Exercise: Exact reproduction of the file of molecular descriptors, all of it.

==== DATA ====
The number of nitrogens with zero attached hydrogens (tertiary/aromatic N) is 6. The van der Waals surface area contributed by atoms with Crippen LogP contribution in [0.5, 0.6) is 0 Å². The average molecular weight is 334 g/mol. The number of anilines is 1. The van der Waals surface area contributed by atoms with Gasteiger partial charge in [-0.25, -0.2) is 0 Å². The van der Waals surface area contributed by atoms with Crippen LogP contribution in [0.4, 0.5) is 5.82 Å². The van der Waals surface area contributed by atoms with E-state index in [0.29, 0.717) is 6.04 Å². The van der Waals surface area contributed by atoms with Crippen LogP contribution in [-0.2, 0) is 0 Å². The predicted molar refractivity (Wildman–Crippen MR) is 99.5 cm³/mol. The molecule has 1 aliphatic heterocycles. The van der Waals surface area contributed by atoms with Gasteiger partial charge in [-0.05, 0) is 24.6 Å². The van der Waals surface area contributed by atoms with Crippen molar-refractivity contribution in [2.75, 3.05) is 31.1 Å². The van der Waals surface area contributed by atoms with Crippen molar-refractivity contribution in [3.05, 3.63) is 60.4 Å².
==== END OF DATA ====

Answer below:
The number of nitrogens with zero attached hydrogens (tertiary/aromatic N) is 6. The van der Waals surface area contributed by atoms with Crippen LogP contribution in [0.5, 0.6) is 0 Å². The average molecular weight is 334 g/mol. The number of anilines is 1. The van der Waals surface area contributed by atoms with Gasteiger partial charge in [-0.25, -0.2) is 0 Å². The van der Waals surface area contributed by atoms with Crippen LogP contribution in [0.4, 0.5) is 5.82 Å². The van der Waals surface area contributed by atoms with E-state index in [0.29, 0.717) is 6.04 Å². The van der Waals surface area contributed by atoms with Crippen LogP contribution in [-0.2, 0) is 0 Å². The predicted molar refractivity (Wildman–Crippen MR) is 99.5 cm³/mol. The molecule has 1 aliphatic heterocycles. The van der Waals surface area contributed by atoms with Gasteiger partial charge in [-0.05, 0) is 24.6 Å². The van der Waals surface area contributed by atoms with Crippen molar-refractivity contribution in [2.75, 3.05) is 31.1 Å². The van der Waals surface area contributed by atoms with Crippen molar-refractivity contribution in [3.05, 3.63) is 60.4 Å².